Much of the Internet safety conversation these days seems to revolve around helping parents find better and better ways to spy on their child’s every move. As if helicopter parenting wasn’t intrusive enough as it is, now we’re adding spy gadgets and monitoring software to the arsenal of weapons for parents who want to control every aspect of their child’s life. Unfortunately, there is very little conversation about the ethical consequences of this intrusive parental behavior, and whether or not it actually accomplishes the safety goals we all have in mind. Having a multitude of ways to spy on your child’s online activities may provide parents with a little extra peace-of-mind, but it comes at a cost.
Should Parents Spy on their Child’s Online Activities?
Our personal view is that you SHOULD NOT seek to constantly spy on your teen or monitor their Internet activities unless you have a specific reason to be doing so. Let us explain why we believe this is so important, and then we’ll offer some compromises that might satisfy helicopter parents while still offering their child some autonomy.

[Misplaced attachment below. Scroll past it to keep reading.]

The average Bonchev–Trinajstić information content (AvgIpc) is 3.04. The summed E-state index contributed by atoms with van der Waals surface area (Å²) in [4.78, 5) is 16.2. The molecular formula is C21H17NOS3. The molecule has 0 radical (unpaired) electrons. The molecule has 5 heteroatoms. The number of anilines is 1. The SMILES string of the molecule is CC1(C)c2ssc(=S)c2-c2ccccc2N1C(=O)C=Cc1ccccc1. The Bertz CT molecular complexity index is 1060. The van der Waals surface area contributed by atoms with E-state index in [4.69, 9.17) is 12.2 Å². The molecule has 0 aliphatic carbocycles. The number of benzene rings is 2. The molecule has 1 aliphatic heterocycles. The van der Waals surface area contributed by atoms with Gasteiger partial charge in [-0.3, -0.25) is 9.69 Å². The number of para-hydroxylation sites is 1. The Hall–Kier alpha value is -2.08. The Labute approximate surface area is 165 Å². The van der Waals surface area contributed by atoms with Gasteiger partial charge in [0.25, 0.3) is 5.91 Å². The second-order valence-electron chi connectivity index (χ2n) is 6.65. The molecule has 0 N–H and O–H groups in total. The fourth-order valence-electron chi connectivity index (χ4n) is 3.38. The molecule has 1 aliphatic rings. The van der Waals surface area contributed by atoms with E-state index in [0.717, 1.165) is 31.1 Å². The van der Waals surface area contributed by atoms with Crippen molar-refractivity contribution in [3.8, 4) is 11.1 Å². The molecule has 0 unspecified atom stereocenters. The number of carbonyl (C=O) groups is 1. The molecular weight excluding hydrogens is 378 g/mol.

The Consequences of Parental Spying
Over-controlling parents pay a price for their behavior
This sort of intrusive parenting tends to erode a child’s overall trust in you, which means they’ll be less likely to come to you when they’re really in trouble, which means you’re actually less-equipped to parent them in the ways they need. For a perfect example of this, go rent the movie “Meet the Fockers.” It’s a comedy, but one with a very true-to-life message: The over-controlling, over-reactive ex-CIA father who employs every sort of intrusive means available to him to spy on those he loves thinks he’s maintaining a firm handle on everything that goes on in his family. Yet for all his efforts to maintain this controlling “circle of trust,” he finds out at the end of the movie that everyone knew about his daughter’s pregnancy except him. For all his intrusive attempts at control, his actions resulted in the exact opposite effect: those he loved had learned to hide every issue of any significance from him, because they knew he could not be trusted to handle any disappointments that conflicted with his carefully crafted mirage about life. For all his spying, the end result is that he knew MUCH LESS about his children’s lives than others.
This is precisely what happens to intrusive, over-controlling parents: they lock themselves out of their child’s life on account of their micromanaging tactics. Kids learn that this over-controlling parent cannot be trusted to tactfully cope with any information that does not conform to their expectations. So when kids have significant issues come up in their lives, their friends will know, their teachers may know, other relatives may know, but you almost certainly will not, because you’ve established yourself as an unsafe outlet – someone who aims to control rather than offer support. Teens simply learn to maintain two identities: the real them, and the façade of the perfect, obedient child they enact to their parent.